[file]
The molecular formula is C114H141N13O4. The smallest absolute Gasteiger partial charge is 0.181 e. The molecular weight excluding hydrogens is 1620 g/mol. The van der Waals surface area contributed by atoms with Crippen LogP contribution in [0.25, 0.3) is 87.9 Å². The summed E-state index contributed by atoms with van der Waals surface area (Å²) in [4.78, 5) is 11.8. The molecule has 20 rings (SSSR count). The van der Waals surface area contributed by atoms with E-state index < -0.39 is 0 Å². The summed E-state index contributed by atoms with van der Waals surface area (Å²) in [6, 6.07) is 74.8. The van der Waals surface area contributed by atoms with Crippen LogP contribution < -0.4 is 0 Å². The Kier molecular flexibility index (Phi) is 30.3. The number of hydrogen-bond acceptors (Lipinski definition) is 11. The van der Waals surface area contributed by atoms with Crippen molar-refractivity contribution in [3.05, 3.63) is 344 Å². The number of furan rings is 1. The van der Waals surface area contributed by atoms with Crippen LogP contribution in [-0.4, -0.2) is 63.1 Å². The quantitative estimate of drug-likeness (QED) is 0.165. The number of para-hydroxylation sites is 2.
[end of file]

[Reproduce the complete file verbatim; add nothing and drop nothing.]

The molecular formula is C114H141N13O4. The smallest absolute Gasteiger partial charge is 0.181 e. The molecular weight excluding hydrogens is 1620 g/mol. The van der Waals surface area contributed by atoms with Crippen LogP contribution in [0.25, 0.3) is 87.9 Å². The summed E-state index contributed by atoms with van der Waals surface area (Å²) in [4.78, 5) is 11.8. The molecule has 20 rings (SSSR count). The van der Waals surface area contributed by atoms with E-state index < -0.39 is 0 Å². The summed E-state index contributed by atoms with van der Waals surface area (Å²) in [6, 6.07) is 74.8. The van der Waals surface area contributed by atoms with Crippen LogP contribution < -0.4 is 0 Å². The Kier molecular flexibility index (Phi) is 30.3. The number of hydrogen-bond acceptors (Lipinski definition) is 11. The van der Waals surface area contributed by atoms with Crippen molar-refractivity contribution in [3.05, 3.63) is 344 Å². The number of furan rings is 1. The van der Waals surface area contributed by atoms with Crippen LogP contribution in [-0.4, -0.2) is 63.1 Å². The quantitative estimate of drug-likeness (QED) is 0.165. The number of para-hydroxylation sites is 2.